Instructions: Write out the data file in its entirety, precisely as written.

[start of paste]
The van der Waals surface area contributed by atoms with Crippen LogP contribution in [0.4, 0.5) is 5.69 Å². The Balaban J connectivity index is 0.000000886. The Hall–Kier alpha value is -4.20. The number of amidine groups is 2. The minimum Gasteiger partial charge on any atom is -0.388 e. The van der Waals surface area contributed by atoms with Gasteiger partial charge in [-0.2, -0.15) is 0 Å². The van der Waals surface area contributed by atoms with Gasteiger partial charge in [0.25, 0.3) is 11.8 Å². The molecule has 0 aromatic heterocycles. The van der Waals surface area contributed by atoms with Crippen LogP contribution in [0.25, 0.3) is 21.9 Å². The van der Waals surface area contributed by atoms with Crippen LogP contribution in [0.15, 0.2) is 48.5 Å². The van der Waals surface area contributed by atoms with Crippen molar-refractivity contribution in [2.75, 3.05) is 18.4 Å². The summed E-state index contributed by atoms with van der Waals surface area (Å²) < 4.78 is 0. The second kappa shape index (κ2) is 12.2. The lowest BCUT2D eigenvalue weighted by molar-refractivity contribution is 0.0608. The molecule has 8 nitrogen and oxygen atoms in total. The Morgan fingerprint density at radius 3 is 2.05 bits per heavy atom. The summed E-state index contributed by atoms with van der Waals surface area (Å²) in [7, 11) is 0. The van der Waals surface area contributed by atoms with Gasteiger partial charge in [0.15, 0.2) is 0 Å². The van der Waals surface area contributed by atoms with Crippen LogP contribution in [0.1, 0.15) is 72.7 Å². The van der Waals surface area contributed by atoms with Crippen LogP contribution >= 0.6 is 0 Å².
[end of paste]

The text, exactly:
The van der Waals surface area contributed by atoms with Crippen LogP contribution in [0.4, 0.5) is 5.69 Å². The Balaban J connectivity index is 0.000000886. The Hall–Kier alpha value is -4.20. The number of amidine groups is 2. The minimum Gasteiger partial charge on any atom is -0.388 e. The van der Waals surface area contributed by atoms with Gasteiger partial charge in [-0.2, -0.15) is 0 Å². The van der Waals surface area contributed by atoms with Gasteiger partial charge in [0.25, 0.3) is 11.8 Å². The molecule has 0 aromatic heterocycles. The van der Waals surface area contributed by atoms with Crippen LogP contribution in [0.25, 0.3) is 21.9 Å². The van der Waals surface area contributed by atoms with Crippen LogP contribution in [0.15, 0.2) is 48.5 Å². The van der Waals surface area contributed by atoms with Crippen molar-refractivity contribution in [2.75, 3.05) is 18.4 Å². The summed E-state index contributed by atoms with van der Waals surface area (Å²) < 4.78 is 0. The second kappa shape index (κ2) is 12.2. The lowest BCUT2D eigenvalue weighted by molar-refractivity contribution is 0.0608. The molecule has 8 nitrogen and oxygen atoms in total. The Morgan fingerprint density at radius 3 is 2.05 bits per heavy atom. The summed E-state index contributed by atoms with van der Waals surface area (Å²) in [7, 11) is 0. The van der Waals surface area contributed by atoms with Gasteiger partial charge in [0.15, 0.2) is 0 Å². The van der Waals surface area contributed by atoms with Crippen LogP contribution in [0.1, 0.15) is 72.7 Å². The van der Waals surface area contributed by atoms with Crippen LogP contribution >= 0.6 is 0 Å².